As mentioned before, when you buy it fresh , use it right away or toss it in the freezer.
Rich butter sauces go well with it.


By the time the fish is processed and shipped, the ammonia smell is greater.

It would be awesome to try it fresh sometime.

post #15 of 26
So true.

I know in that in different parts of Asia, they actually enjoy eating it when the fish has fermented, they deem it a delicacy.

Petals
Réalisé avec un soupçon d'amour.

Served Up
(165 photos)
Wine and Cheese
(62 photos)
 
Reply

Petals
Réalisé avec un soupçon d'amour.

Served Up
(165 photos)
Wine and Cheese
(62 photos)
 
Reply
post #16 of 26

I just visited an informative website on fish to check what they had to say about skate; http://visinfo.be/vis/rog-2/.

It's in dutch and please do remember, some data may have to do only with skate caught in my country.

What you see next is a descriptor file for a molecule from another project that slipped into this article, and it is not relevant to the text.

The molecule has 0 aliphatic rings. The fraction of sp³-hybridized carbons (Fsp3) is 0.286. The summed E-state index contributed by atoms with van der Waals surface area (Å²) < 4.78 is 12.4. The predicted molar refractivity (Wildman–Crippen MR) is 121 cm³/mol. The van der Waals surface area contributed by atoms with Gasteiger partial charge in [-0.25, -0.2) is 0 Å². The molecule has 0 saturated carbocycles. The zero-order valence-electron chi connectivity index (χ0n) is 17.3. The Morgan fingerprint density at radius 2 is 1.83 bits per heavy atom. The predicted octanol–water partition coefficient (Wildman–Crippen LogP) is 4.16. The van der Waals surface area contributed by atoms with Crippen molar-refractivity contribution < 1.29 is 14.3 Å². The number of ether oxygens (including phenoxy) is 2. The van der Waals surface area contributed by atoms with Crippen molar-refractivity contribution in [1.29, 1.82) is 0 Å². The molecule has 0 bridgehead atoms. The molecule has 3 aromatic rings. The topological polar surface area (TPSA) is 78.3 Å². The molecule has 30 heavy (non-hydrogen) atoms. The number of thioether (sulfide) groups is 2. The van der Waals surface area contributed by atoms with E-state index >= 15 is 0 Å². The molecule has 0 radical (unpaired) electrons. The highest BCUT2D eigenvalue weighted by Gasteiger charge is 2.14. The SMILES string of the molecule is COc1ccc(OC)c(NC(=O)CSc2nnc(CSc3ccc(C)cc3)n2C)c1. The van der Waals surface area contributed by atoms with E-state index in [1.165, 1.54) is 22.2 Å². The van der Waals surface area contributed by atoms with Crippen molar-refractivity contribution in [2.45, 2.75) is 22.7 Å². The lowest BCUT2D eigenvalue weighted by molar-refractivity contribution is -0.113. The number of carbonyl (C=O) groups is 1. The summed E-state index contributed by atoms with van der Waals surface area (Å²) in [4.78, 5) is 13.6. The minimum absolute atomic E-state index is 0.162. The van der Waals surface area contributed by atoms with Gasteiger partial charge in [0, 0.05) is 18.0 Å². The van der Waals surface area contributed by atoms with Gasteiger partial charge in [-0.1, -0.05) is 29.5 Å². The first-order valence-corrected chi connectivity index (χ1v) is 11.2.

This is my english translation on what they have to say on the ammonia;

 

"Mostly, only skinned wings are sold to the public. It is crucial that skate is prepared as fresh as possible. The cartilage contains a substance that produces ammonia when the flesh gets older. Even freezing is not advised, unless the flesh is poached and frozen in the poaching liquid. The color of skate wings should be pink and have a dense structure. The whiter and less dense the flesh, the older the wings."

 

Note; skate doesn't contain bones, only cartilage!